Termite gut bacteria will accelerate biofuel production

In straw and other dried plant material, the three main polymers are cellulose, hemicellulose and

lignin - woven into a complex three-dimensional structure.The first two polymers are polysaccharides that can be broken down into sugars and then converted into fuel in bioreactors. Lignin, on the other hand, is an aromatic polymer that can be converted into useful industrial chemicals. Fungal enzymes can degrade lignin, which is the most difficult of the three polymers to degrade. Scientists are looking for bacterial enzymes that make production easier.

Researchers have studied the process by which woody insect microbes break down lignin in wheat straw, and figured out how they change this material.

Scientists have added 500 intestines of eachfour higher termite species to separate anaerobic bioreactors, and then wheat straw as the only carbon source. After 20 days, they compared the composition of the digested straw with the untreated straw. It was found that all gut microbiomes degrade lignin (up to 37%), although they more efficiently break down hemicellulose (51%) and cellulose (41%). The lignin remaining in the straw also changed - some of its subunits were oxidized.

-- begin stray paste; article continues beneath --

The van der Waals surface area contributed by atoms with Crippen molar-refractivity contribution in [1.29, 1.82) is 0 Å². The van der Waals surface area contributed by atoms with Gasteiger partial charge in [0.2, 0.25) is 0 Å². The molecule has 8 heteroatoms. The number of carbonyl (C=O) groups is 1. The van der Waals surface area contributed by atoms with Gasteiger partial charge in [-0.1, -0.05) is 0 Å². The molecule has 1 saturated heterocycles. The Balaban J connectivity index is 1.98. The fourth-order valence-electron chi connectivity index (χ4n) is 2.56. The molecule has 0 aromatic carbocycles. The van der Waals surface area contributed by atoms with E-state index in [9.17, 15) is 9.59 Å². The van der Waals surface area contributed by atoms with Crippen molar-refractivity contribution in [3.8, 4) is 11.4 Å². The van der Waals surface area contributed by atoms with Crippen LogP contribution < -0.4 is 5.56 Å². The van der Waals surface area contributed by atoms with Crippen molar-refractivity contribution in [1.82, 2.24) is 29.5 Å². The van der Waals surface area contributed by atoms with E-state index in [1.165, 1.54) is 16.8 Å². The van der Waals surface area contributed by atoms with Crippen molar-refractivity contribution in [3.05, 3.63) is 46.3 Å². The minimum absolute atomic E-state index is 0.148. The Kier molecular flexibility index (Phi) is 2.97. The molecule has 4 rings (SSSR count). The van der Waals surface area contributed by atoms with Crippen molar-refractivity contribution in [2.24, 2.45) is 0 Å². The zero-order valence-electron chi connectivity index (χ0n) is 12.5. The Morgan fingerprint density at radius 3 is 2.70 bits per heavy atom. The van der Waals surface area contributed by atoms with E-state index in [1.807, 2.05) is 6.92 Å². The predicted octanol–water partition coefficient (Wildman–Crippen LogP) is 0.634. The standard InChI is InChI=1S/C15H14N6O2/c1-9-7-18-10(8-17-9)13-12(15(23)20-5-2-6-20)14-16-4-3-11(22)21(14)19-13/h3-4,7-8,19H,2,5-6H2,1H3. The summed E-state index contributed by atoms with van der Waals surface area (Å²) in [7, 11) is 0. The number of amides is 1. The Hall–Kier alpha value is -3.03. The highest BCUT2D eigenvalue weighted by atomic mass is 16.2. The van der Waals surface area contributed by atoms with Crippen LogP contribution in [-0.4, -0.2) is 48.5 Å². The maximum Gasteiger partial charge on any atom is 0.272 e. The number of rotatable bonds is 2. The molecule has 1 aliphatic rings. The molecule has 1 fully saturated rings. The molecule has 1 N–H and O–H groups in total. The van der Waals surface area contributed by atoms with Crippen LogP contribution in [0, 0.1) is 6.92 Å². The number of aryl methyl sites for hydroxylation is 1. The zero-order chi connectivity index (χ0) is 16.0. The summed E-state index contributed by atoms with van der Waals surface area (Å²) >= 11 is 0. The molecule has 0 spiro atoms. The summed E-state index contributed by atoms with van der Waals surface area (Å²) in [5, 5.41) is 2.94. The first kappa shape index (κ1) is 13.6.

The researchers suggested that effectivethe degradation of hemicelluloses by microbes could also increase the degradation of lignin crosslinked to polysaccharides. In future work, the scientists want to identify the microorganisms, enzymes and lignin degradation pathways responsible for these effects, which could be used in lignocellulose processing plants.

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